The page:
Kevin Wong on Para Sports: “Being physically active has always been the first step”

6 November 2020

By Siti Musfirah

Increasing the number of individuals with disabilities being physically active has always been the priority of Kevin Wong, the outgoing president of Singapore Disability Sports Council (SDSC). We sat down with Wong to reflect on his four-year term with the SDSC and discussed what is in store for him in the road ahead.

Wong was appointed as the Executive Director of SDSC in 2005. Before joining SDSC, Wong was a key player in the Singapore Sports Council (now known as Sport Singapore) and Singapore Sports School. Under his leadership, he brought local disability sports to greater heights, overseeing a tenure which saw Yip Pin Xiu bring home Singapore’s first-ever Paralympic Gold medal at the 2008 Beijing Paralympic Games. He also spearheaded the formation of the Disability Classification and Research Centre (DCRC) in Singapore.

When the opportunity arose in 2016, Wong decided to run for office to serve as President of SDSC. Tapping on his years of experience in para sports, he recognised the tendency of persons with disabilities (PWDs) to refrain from picking up sports as it requires a high level of commitment. However, he emphasises the need to be active as a means to discover one’s abilities.

“Once you’re physically active you can discover your true abilities and then we will welcome you to explore and pick up a sport, but the first and foremost is to be physically active,” said Wong.

Under his leadership, SDSC identified technology as a great enabler for the organisation to leverage on. In an attempt to build a digital ecosystem, a mobile app called “SDSC LIFE” was launched in 2020 to bridge and facilitate communication between SDSC and all stakeholders to engage with individuals with disabilities, their families and volunteers. The beta version of the app has been released and SDSC is gearing up for an official launch in March 2021.

Event Highlights Through the Years 

When asked about the events he remembered fondly, Wong mentioned the Tiger Balm Singapore Boccia Open in 2018 as one of them. The event returned to Singapore after a ten year absence. Boccia is unique to para sports and does not have an Olympic counterpart. Wong and his team worked towards growing the sport and increasing its awareness in Singapore. A lot of effort was made to groom the technical expertise of coaches and international level classifiers, combined with a key focus on developing a team of athletes who would become national representatives at the Major Games.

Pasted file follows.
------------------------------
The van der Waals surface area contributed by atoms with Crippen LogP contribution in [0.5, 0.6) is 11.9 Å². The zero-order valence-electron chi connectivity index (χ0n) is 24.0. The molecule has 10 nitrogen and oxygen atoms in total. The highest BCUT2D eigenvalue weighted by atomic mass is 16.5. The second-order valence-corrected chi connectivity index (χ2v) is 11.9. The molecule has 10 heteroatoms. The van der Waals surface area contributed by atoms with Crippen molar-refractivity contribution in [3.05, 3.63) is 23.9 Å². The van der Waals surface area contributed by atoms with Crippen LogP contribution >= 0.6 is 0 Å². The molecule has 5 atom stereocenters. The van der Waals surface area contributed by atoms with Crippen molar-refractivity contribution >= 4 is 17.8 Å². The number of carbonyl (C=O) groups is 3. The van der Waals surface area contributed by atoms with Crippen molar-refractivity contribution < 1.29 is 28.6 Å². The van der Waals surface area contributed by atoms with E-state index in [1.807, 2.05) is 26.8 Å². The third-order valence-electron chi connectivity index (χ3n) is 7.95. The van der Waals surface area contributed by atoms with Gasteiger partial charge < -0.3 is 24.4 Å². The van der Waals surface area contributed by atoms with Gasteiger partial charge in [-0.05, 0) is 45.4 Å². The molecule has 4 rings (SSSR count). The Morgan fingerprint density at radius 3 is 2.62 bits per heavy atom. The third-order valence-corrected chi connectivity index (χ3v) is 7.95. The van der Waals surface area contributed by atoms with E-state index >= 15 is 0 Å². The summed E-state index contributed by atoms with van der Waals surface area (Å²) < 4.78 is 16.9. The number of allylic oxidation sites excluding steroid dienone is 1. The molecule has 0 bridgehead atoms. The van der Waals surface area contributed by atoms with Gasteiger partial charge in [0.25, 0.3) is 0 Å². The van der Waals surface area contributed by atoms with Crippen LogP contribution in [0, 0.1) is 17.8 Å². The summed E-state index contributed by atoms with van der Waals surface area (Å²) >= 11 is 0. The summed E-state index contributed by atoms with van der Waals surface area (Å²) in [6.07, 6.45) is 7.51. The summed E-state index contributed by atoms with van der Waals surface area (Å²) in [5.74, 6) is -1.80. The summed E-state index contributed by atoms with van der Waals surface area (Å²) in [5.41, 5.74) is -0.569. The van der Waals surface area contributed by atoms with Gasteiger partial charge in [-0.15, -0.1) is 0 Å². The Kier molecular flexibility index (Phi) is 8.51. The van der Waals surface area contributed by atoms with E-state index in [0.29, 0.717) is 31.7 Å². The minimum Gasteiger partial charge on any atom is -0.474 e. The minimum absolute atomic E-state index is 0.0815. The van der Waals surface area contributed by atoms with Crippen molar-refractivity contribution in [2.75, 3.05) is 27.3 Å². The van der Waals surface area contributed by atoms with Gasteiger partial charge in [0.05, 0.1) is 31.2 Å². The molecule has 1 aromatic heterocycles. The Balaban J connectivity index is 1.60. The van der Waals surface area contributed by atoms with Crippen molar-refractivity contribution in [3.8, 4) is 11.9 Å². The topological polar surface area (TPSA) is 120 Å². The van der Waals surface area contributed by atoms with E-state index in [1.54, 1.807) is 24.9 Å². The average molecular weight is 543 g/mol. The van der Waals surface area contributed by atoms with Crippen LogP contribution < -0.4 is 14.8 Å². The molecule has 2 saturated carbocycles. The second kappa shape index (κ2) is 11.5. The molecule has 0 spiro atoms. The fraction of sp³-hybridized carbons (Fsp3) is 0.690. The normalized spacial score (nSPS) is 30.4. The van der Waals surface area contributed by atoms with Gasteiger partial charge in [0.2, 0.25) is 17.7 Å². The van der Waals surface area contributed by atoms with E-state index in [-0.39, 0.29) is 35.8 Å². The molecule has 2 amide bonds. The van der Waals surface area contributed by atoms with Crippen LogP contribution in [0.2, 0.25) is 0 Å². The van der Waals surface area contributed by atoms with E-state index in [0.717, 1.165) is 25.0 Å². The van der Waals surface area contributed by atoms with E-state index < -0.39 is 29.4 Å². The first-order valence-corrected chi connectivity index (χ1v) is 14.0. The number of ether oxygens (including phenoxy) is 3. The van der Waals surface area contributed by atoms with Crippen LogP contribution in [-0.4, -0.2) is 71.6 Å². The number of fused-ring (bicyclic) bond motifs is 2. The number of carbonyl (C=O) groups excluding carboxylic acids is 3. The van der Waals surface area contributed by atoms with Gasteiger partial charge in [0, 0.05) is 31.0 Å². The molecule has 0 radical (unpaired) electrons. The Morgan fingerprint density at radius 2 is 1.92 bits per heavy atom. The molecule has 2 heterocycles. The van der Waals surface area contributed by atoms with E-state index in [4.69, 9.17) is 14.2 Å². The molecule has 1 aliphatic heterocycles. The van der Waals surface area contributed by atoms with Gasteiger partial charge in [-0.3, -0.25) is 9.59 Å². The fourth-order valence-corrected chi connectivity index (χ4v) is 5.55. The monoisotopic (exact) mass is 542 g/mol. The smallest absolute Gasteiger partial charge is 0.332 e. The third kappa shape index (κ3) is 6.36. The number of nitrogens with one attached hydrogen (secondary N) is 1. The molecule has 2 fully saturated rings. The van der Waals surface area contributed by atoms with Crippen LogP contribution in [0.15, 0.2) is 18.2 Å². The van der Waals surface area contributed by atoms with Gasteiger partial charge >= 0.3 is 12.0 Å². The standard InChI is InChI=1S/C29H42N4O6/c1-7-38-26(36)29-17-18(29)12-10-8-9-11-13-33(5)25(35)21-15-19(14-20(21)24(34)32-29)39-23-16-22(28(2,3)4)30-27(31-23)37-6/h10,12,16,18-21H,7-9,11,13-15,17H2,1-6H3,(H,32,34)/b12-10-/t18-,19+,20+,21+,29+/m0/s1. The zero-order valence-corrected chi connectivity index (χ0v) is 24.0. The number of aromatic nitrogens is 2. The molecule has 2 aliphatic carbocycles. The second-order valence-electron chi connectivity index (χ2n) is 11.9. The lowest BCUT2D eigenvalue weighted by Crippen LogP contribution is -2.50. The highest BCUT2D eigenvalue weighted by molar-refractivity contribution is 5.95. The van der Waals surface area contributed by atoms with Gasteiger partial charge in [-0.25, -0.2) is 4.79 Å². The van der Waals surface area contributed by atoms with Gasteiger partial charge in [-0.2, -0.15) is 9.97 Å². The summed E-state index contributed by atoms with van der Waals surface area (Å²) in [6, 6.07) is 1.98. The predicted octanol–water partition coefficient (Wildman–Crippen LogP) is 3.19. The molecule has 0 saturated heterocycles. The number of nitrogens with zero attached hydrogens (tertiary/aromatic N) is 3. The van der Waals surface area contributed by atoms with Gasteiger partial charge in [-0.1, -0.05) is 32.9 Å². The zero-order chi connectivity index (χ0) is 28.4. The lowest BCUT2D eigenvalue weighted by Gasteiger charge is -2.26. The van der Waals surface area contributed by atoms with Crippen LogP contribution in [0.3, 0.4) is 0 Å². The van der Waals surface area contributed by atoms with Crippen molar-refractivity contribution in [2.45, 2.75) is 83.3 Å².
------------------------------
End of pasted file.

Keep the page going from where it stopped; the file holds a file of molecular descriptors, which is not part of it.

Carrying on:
Wong believes that boccia will be a key model which other sports can replicate in terms of growth and achievements. 

Another event that Wong holds close to his heart was the Singapore Disability Sports Awards (SDSA). With the support of Haw Par Corporation, SDSA was brought back in 2019, after the last Sports Awards had been held more than a decade ago in 2008. The event saw an opportunity for some of the pioneers of disability sports to be recognised, including Wong’s own mentor, Mr Frankie Thanapal Sinniah, PBM, BBM, who received the Lifetime Achievement Award.

“I wouldn’t be here without him. He was the one who took the time to introduce me to disability sports, slowly show me the ropes, introduce me to the network and that has sustained me and helped me along my journey during my term as Executive Director and just concluded as President,” said Wong.

The Tokyo 2020 Paralympic Games, while postponed, will also be an opportunity for sport to be a shining, unifying light for the world, said Wong. He has his eyes set on supporting the swimmers, archer Nur Syahidah Alim, and cyclist Steve Tee and his pilot Ang Kee Meng. Yet, what’s most important is that “they qualified and they got there” and it is crucial for Singaporeans to lend them our support.

Commitment to Continue Contributing Through Storytelling

Wong plans to stay involved in the para-sports scene, mainly through storytelling and lending expertise through digital capabilities such as streaming of live disability sports events and “isn’t running away”.

“There’s so many stories to be told. When Joseph Schooling came back, the country rallied behind him, but the country also rallied behind Paralympic swimmers Yip Pin Xiu and Theresa Goh when they came back from the Rio Games. So I think there’s a lot more that our athletes as individuals can inspire Singaporeans,” said Wong.

As Singapore moves towards a more inclusive society, Wong looks forward to seeing more changes to come, and he’ll be right there contributing and continuing to serve.

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